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Administrator, Resident Tater Salad
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My ECO MT (1.4T) has zero, no, zilch (you get the idea) issues with mountains, even when loaded down. I do have to downshift, sometimes as far as 3rd gear to maintain speed going both up and down mountain passes. With the additional torque in the Diesel I would expect nothing less.
Downshifting to third going up a hill on the highway constitutes "not liking a hill" ;). My Cruze has never met a hill where I had to drop under 5th.

Meanwhile, the diesel could pull up a small boat and not go over 2500 RPM.
 

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Administrator, Resident Tater Salad
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I guess my point is that if you know how to drive mountains, many cars, even "underpowered" cars, will do well.
It's the Cruze's flat power curve and the fact that it delivers full torque around 2000-2500 RPM that helps it get up hills so well. It does struggle to accelerate a little bit at low speeds on big hills though (35-45, unless you're revving 3000 RPM or so). The diesel will do even better without the need to rev high, and that was the Post's whole point of testing it where they did.

I had the misfortune of driving a 127 HP Chevy Tracker in the mountains - on the highway at 65 (it could barely do 70 on a flat road), and up a twisty, windy road at 25-35.

Not only did it handle like a cow; it needed to be at 4-5000 RPM to climb a hill and maintain speed...and I'm not kidding at all...the cruise control alone would do this. Piece of junk.
 

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Administrator, Resident Tater Salad
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Was it the 2-Door or 4-Door? I drove '96 2D Tracker for a while, it had no problem going over 80 mph, but it was winding pretty high in 3rd gear on the highway and didn't feel real connected to the road at that speed. I got the impression that the torque converter never locked up at highway speeds. It couldn't climb hills very fast but it could climb some pretty steep hills in 4wd mode. I once used it to push a big Ford 250,with a tandem rear axel, that was stuck in the snow up a steep, short hill.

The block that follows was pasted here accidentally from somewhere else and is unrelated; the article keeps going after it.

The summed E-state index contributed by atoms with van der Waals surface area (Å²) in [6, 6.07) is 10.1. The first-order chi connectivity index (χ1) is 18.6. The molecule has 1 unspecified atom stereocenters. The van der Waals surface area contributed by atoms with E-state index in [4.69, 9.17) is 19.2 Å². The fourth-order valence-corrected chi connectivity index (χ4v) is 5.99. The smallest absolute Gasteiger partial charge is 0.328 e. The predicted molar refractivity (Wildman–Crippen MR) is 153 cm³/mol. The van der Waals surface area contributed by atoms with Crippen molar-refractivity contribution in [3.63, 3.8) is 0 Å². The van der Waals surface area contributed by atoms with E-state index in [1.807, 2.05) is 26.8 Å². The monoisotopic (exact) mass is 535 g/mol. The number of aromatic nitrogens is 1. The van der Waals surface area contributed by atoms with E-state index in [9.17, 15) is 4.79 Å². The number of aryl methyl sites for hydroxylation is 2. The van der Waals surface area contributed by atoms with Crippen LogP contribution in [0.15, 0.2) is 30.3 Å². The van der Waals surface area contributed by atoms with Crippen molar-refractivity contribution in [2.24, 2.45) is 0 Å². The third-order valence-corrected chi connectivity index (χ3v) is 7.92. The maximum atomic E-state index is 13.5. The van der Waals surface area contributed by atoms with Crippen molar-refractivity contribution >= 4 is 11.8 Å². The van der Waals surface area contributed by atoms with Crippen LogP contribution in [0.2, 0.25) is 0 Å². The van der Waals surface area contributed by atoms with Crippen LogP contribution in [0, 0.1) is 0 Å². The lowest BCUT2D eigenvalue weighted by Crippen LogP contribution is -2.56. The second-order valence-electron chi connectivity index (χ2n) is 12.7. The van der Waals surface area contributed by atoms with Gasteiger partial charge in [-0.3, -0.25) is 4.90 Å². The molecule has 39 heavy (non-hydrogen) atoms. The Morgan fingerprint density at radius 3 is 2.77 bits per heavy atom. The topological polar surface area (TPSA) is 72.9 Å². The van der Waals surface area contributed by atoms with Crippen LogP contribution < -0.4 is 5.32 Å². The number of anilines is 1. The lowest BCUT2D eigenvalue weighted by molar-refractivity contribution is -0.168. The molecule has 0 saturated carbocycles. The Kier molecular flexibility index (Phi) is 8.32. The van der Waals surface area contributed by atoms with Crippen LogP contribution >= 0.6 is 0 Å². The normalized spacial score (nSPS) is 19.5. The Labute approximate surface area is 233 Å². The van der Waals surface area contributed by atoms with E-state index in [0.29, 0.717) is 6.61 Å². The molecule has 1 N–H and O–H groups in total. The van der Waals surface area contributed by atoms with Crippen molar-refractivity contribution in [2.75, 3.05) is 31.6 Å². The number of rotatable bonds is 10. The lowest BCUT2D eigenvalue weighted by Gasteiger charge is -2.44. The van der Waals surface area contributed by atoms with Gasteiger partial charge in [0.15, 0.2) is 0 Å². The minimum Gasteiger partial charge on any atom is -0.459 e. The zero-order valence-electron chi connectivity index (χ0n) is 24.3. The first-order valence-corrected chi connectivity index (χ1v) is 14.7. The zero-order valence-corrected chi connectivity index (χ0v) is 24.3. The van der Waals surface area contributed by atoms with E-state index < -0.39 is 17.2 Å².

It was a winter beater for me and I also experimented using high mix ratios of E-85 in it for a couple of years to see how the engine would handle it. It actually ran better in some respects using mixes of 40% ethanol or more. In particular, the PCV valve stopped blowing out with the EtOH, when I was going through PCV valves at a rate of a more than one per year.
4-door 2001 (new body style). It was terrifying at highway speeds - wind gusts had it wandering all over the lane.

They are supposed to be great cars off-road, but this one was 2WD and absolutely horrible in snow...and on the road.
 

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Administrator, Resident Tater Salad
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Was running 14 psi boost with h2o injection-engine was the German Ford SOHC 2.0 litre. Always used Shell Rotella T motor oil - which was formulated for turbo and supercharged engines. It was a real sleeper.
I bet - 225 HP in a car the size of a shoe? My mom's BMW 2002 is ~2100 lbs, and even with 130 HP in its current setup, it's a blast to drive.
 
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